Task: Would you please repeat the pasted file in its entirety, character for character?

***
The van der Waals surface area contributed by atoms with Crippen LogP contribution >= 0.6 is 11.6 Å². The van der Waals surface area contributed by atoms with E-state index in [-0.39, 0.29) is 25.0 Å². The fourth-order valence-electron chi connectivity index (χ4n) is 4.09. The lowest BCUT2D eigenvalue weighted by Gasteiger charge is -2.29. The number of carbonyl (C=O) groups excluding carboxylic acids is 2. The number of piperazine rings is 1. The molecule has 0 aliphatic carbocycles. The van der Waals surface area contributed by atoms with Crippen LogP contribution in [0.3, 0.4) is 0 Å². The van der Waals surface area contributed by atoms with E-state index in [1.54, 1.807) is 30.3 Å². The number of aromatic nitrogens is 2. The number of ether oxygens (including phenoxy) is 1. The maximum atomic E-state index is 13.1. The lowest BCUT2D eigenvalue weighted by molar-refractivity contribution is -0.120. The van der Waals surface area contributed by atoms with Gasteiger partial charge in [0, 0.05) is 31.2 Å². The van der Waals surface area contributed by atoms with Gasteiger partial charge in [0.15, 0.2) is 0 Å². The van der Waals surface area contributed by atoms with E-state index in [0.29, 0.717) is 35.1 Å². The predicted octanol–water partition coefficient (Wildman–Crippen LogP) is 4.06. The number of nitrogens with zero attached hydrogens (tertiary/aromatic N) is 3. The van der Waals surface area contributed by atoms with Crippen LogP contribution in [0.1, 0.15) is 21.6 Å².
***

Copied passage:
The van der Waals surface area contributed by atoms with Crippen LogP contribution >= 0.6 is 11.6 Å². The van der Waals surface area contributed by atoms with E-state index in [-0.39, 0.29) is 25.0 Å². The fourth-order valence-electron chi connectivity index (χ4n) is 4.09. The lowest BCUT2D eigenvalue weighted by Gasteiger charge is -2.29. The number of carbonyl (C=O) groups excluding carboxylic acids is 2. The number of piperazine rings is 1. The molecule has 0 aliphatic carbocycles. The van der Waals surface area contributed by atoms with Crippen LogP contribution in [0.3, 0.4) is 0 Å². The van der Waals surface area contributed by atoms with E-state index in [1.54, 1.807) is 30.3 Å². The number of aromatic nitrogens is 2. The number of ether oxygens (including phenoxy) is 1. The maximum atomic E-state index is 13.1. The lowest BCUT2D eigenvalue weighted by molar-refractivity contribution is -0.120. The van der Waals surface area contributed by atoms with Gasteiger partial charge in [0, 0.05) is 31.2 Å². The van der Waals surface area contributed by atoms with Gasteiger partial charge in [0.15, 0.2) is 0 Å². The van der Waals surface area contributed by atoms with E-state index in [0.29, 0.717) is 35.1 Å². The predicted octanol–water partition coefficient (Wildman–Crippen LogP) is 4.06. The number of nitrogens with zero attached hydrogens (tertiary/aromatic N) is 3. The van der Waals surface area contributed by atoms with Crippen LogP contribution in [0.1, 0.15) is 21.6 Å².